Now think about the experience Apple has with engineering design, casing of the new 17″ MacBookPros and the MacBook Air, you can expect that it will be VERY light and very thin. I doubt it can be much thinner than the Air, so I would expect it in the range or 1.8cm in the thickest point and the weight should be around 1.2kg VERY attractive.

The small details: no ethernet, wifi 802.11n, bluetooth, 1 USB. Pretty much like the Air.

I think the new Ubuntu Netbook Remix has an interesting UI, clearly optimised for such a small laptop with limited resources. I would not be surprised if Apple came with a version of OS X optimised for these power CPUs and small screens. It would be slick as usual, simple and effective, as Apple has got us used to. Could be touch screen, but I think it will not be, if you want tactile feedback it needs to be thicker than what you can get with an LED display and they will want to be able to say it’s the lightest and thinnest of all. I would expect a comfortable keyboard, or at least as much as it can get in such a device. I repeat, a comfortable keyboard and this should rule out a large multitouch trackpad that also acts as a keyboard, users still need tactile feedback while typing (did I mention how impressed I am by the NC10 keyboard?).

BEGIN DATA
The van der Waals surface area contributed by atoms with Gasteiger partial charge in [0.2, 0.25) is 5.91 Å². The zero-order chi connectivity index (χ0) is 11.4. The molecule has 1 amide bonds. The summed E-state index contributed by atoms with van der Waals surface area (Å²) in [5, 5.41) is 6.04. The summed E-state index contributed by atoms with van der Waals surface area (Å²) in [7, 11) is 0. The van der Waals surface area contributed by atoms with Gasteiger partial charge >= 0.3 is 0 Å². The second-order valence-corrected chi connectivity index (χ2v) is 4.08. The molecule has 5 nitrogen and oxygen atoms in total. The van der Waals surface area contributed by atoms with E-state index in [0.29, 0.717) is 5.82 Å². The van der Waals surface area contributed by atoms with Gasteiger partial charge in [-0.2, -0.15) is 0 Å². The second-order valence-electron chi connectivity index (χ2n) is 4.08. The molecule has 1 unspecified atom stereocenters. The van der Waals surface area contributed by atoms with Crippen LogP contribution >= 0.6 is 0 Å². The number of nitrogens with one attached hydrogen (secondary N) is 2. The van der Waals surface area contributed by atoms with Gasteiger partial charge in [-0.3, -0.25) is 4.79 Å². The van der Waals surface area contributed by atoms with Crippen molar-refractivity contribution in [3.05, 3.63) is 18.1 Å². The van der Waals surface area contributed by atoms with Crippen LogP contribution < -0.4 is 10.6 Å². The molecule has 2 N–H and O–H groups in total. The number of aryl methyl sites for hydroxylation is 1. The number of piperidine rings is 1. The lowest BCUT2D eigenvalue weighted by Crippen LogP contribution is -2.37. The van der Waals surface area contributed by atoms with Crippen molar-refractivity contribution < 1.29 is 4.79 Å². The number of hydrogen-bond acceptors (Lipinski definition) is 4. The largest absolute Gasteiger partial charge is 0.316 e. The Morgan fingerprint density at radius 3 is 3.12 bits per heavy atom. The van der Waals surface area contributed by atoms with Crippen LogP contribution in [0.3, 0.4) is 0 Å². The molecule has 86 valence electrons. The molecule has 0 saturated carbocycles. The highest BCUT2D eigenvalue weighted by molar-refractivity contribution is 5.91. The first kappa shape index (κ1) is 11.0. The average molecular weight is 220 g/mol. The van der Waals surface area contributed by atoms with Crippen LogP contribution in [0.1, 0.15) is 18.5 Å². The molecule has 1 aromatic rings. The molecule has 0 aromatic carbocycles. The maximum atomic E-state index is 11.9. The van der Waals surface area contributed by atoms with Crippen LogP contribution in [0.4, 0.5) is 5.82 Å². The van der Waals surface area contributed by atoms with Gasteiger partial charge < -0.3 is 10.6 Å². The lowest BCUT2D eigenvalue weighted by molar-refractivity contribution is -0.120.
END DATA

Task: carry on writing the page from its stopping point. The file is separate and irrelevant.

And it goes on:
If you factor in all these specs, add the Apple premium price, it is going to be in the price range of 1000 USD (or Euro as they are pretty much the same at least in Apple’s mind). It’s a high price for a netbook, but Sony has already done that, they paved the way, consumers will not be so surprised by the price and I can see them queuing to get one. 1000 is still a reasonable price for a computer, do you remember how much we used to pay for laptops 2 years ago?

Safari 4 like Chrome lets you kill unresponsive windows?

The other day I had some background process taking up a lot of CPU while synchronising some data. I knew it would be slow and so I decide to read some news on the web. One of the pages I opened had some flash in it and after a few seconds a popup appeared asking if I wanted to kill that window. I assume that the background processes PLUS the greedy Flash player were making everything too slow.

It is interesting though that this is clearly a feature that appeared first in Chrome and apparently has propagated to Safari. A good feature, of course!

SecurityFocus on mobile devices for the first time?

SecurityFocus Newsletter #485 is I think the first issue of the newsletter where mobile devices are listed. 2 issues have been reported one about the iPod Touch and iPhone and the other about the Nokia 6131, both are vulnerable to remote attacks on the browser.

The interest for security on mobile browsers is yet another proof that mobile is about to take over the rest of connected-electronics.

4. Nokia 6131 Multiple Vulnerabilities
BugTraq ID: 30716
Remote: Yes
Last Updated: 2009-01-05
Relevant URL: http://www.securityfocus.com/bid/30716
Nokia 6131 is prone to multiple vulnerabilities.

The device is affected by URI-spoofing and denial-of-service issues.

Remote attackers may spoof the source URI of a site to direct users to a malicious location and trigger crashes in an affected device.